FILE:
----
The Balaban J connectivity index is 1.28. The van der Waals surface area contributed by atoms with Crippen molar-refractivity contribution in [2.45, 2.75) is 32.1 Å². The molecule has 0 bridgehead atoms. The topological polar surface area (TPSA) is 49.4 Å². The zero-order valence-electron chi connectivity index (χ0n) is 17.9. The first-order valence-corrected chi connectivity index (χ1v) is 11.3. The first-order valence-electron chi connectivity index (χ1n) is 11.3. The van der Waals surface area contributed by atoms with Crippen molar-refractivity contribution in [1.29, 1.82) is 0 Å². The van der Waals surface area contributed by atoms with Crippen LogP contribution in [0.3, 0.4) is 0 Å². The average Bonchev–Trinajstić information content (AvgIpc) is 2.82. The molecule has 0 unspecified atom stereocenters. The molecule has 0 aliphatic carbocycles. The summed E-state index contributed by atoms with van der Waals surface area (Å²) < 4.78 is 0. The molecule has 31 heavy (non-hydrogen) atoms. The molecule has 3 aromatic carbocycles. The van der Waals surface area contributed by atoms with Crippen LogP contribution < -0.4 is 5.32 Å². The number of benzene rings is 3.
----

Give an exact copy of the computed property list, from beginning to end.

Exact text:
The Balaban J connectivity index is 1.28. The van der Waals surface area contributed by atoms with Crippen molar-refractivity contribution in [2.45, 2.75) is 32.1 Å². The molecule has 0 bridgehead atoms. The topological polar surface area (TPSA) is 49.4 Å². The zero-order valence-electron chi connectivity index (χ0n) is 17.9. The first-order valence-corrected chi connectivity index (χ1v) is 11.3. The first-order valence-electron chi connectivity index (χ1n) is 11.3. The van der Waals surface area contributed by atoms with Crippen molar-refractivity contribution in [1.29, 1.82) is 0 Å². The van der Waals surface area contributed by atoms with Crippen LogP contribution in [0.3, 0.4) is 0 Å². The average Bonchev–Trinajstić information content (AvgIpc) is 2.82. The molecule has 0 unspecified atom stereocenters. The molecule has 0 aliphatic carbocycles. The summed E-state index contributed by atoms with van der Waals surface area (Å²) < 4.78 is 0. The molecule has 31 heavy (non-hydrogen) atoms. The molecule has 3 aromatic carbocycles. The van der Waals surface area contributed by atoms with Crippen LogP contribution < -0.4 is 5.32 Å². The number of benzene rings is 3.